Adding a New Identity Provider Type


These instructions are for adding a new Identity Provider Type / Service (e.g. Okta, OneLogin, Azure AD, etc.). To add a new active Identity Provider, you can follow the steps in Local Setup or in our SSO Enterprise Guides on Confluence.

Before Beginning

What Protocol will be used?

As of the writing of this documentation, there are only two protocols used for SSO (SAML and OIDC/OAuth2). We support both. Of the two, OIDC is generally easier to implement than SAML but the Identity Provider you wish to add may have a preference for one over the other. For instance, Azure AD’s workflows clearly prefer SAML.

Another thing to note about protocol choice is that OIDC is generally easier to test locally, while SAML requires testing on a publicly accessible machine like staging.

Steps for Adding the IdP Type

1. Make model changes and add migrations

You should add the new IdentityProviderType to corehq.apps.sso.models and create a migration for the sso app. Then you should add the IdentityProviderType to the appropriate protocol in IdentityProviderProtocol’s get_supported_types() method.

2. Test out the new provider type locally or on staging


It is important to consider how we will support this new Identity Provider in the long term. Once a new IdP Type is added, we will need to ensure that we can properly do regression tests during QA for any changed SSO code. In order to do this, it’s best to ensure that we are able to setup a developer/test account with the Identity Provider.

You can follow the steps in Local Setup of this section to add the new Identity Provider. The biggest challenge will likely be determining where to obtain all the requirements necessary to set up the connection in the Provider’s UI. For instance, with OIDC you need to take note of where the Issuer URL, Client ID, and Client Secret are in the UI. Some Identity Providers are more challenging to find these than others!


Pay attention to the language and field order of our forms in comparison with what a user might encounter in the Identity Provider’s UI. It might be appropriate to change the order of certain fields, sections and/or language for the Enterprise Admin SSO forms to match what the user sees in their provider’s UI.

Now you can activate the IdentityProvider. It’s easiest to use as the email domain to map users to, as this is a domain alias for our email accounts (e.g. emails from will also go to Please do NOT use!

If you are doing tests on staging, take note you will likely have to deactivate and remove the email domain from another Identity Provider (like Azure AD or One Login) that previously used this email domain for QA. Also, if you plan to test on staging, the Dimagi SSO enterprise account mapped to the dimagi-sso-1, dimagi-sso-2, and dimagi-sso-3 domains will be ready to test this new IdP.

3. Log in as an SSO user

With the new IdentityProvider configured and active, you can now log in as an SSO user from the login screen. During this test you can identify any additional code changes that need to be made. For instance, a new OIDC IdentityProvider might not send the expected user_data through, so changes might need to be made where that data is accessed (see corehq.apps.sso.views.oidc). A new SAML provider might require changes to get_saml2_config() that are specific to its requirements (see corehq.apps.sso.configuration), but make sure that the existing IdentityProvider’s configurations remain unchanged.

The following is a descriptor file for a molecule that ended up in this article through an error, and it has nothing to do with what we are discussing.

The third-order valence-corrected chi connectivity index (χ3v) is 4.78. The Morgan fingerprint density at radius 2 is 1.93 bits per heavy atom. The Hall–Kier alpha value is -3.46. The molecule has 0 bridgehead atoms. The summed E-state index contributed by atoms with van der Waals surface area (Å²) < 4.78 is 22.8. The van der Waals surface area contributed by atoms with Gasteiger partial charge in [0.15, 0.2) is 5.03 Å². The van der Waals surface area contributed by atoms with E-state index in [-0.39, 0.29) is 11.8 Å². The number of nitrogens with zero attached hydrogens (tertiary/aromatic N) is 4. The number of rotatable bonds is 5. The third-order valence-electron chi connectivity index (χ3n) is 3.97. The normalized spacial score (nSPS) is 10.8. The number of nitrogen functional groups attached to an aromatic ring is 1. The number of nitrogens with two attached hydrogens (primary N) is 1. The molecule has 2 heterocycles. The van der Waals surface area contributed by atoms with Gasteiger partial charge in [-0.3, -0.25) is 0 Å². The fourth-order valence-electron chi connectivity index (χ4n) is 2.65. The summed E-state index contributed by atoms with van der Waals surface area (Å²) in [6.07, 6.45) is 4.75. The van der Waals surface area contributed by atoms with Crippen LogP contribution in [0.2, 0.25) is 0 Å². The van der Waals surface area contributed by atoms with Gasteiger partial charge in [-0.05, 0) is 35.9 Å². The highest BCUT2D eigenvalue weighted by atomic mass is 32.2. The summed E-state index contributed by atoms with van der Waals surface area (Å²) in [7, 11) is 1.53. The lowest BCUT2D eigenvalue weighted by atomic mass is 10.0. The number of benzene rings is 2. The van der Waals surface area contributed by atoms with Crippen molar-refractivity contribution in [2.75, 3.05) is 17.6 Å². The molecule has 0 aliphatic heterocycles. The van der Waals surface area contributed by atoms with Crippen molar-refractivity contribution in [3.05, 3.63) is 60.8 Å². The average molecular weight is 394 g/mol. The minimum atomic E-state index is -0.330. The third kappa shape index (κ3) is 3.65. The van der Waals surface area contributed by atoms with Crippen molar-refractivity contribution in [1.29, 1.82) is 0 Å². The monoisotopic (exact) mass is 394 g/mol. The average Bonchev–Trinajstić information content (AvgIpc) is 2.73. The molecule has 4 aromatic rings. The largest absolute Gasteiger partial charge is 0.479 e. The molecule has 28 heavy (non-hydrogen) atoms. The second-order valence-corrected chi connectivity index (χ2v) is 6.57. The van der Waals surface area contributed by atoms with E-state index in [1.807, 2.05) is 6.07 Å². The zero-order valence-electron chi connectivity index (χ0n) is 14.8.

4. Walk through workflows with our technical writer

Once you have verified that your changes are correctly logging in users and not throwing any errors, it’s time to proceed to setting up a meeting with a technical writer so that the setup process with the new Identity Provider can be appropriately documented on Confluence for our Enterprise partners. Another goal of this meeting should be to document any steps for the QA team to follow when setting up the Identity Provider.

5. Initiate QA

Now it’s time to initiate QA on staging for the new IdentityProviderType. In your QA request, be sure to include the new setup information as documented by our technical writer and any credentials or sign up steps for QA to obtain a developer account.

6. Determine whether a penetration test is required

If the only code changes required were language updates and adding a new IdentityProviderType this step can be skipped. However, if you needed to update something like the SAML configuration, code in the SSOBackend, or areas where authentication / user verification currently happens, then it might be a good idea to schedule a penetration test with our security firm.

7. Pilot test with the Enterprise Partner on Production

Once QA is complete and our security firm has verified that no vulnerabilities exist (if applicable), it is time to onboard our Enterprise Partner in the production environment. This will involve using the Login Enforcement option and the “SSO Test Users” feature that you will find in the Edit Identity Provider form. When Login Enforcement is set to Test, then only the SSO Test Users listed will be required to login with SSO from the homepage. This is a great way for the Enterprise partner to test their setup and processes without immediately forcing all users under their email domain to sign in with SSO.